Hightower supply has been very helpful to me. I came home with some new primer and a big bucket of body filler to make those fender flares all pretty.
I also want to try some rubber motor mounts in the car. I think some of my noise is vibration coming through the mounts. I put some competition motor mounts on Janel's street Miata and got a similar noise. Now, the mounts I used were generic small block Chevy (pre-LS1) mounts from Energy Suspension. I went to NAPA, opened up the Big Book Of Motor Mounts, and spotted this on the first page. I don't know what the application is - probably every V8 from General Motors from 1960 to 1997 - but I think that's it. I just hope the softer mounts don't let the exhaust and other bits and pieces lean up against each other.
entry 531 - tags: motor mounts, bodywork, paint
February 1, 2011 - A fancy new paint gun!
Well, not new. But new to me. Since I want this car to look good and black paint is very unforgiving, I've decided to step up from my cheap and cheerful Harbor Freight guns to a good one. It's still mostly up to me, but this guy should get rid of some excuses.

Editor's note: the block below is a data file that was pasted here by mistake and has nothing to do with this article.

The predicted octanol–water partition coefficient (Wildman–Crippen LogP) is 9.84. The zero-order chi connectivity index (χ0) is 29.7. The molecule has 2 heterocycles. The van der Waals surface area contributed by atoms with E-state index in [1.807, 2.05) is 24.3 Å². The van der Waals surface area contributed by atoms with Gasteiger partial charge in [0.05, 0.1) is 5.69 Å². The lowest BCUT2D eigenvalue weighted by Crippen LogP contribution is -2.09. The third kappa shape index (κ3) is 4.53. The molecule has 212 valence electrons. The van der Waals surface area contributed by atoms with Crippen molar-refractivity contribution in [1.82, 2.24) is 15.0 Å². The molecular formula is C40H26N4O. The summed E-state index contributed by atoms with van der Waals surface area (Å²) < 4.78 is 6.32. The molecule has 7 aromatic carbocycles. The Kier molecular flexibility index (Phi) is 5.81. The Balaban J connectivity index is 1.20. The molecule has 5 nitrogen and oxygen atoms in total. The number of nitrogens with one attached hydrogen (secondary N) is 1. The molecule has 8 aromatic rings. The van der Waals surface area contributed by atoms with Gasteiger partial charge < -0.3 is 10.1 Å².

entry 546 - tags: paint
April 5, 2011 - The sanding work continues.
I'm learning quickly and I think the final result will be good. The left front corner is almost perfect, and the left rear is also good. With how the car is parked, it's harder to get to the right side so it's lagging behind! I have picked up a couple of air-powered sanders that should accelerate progress somewhat - they've proven themselves to be very effective while cleaning up the burned paint on the roof.
One thing I learned from painting the Miata is that errors that appear catastrophic when the car is fresh out of the paint booth and sitting under the fluorescent lights disappear when the car starts to get used. But I'm still going for a good job.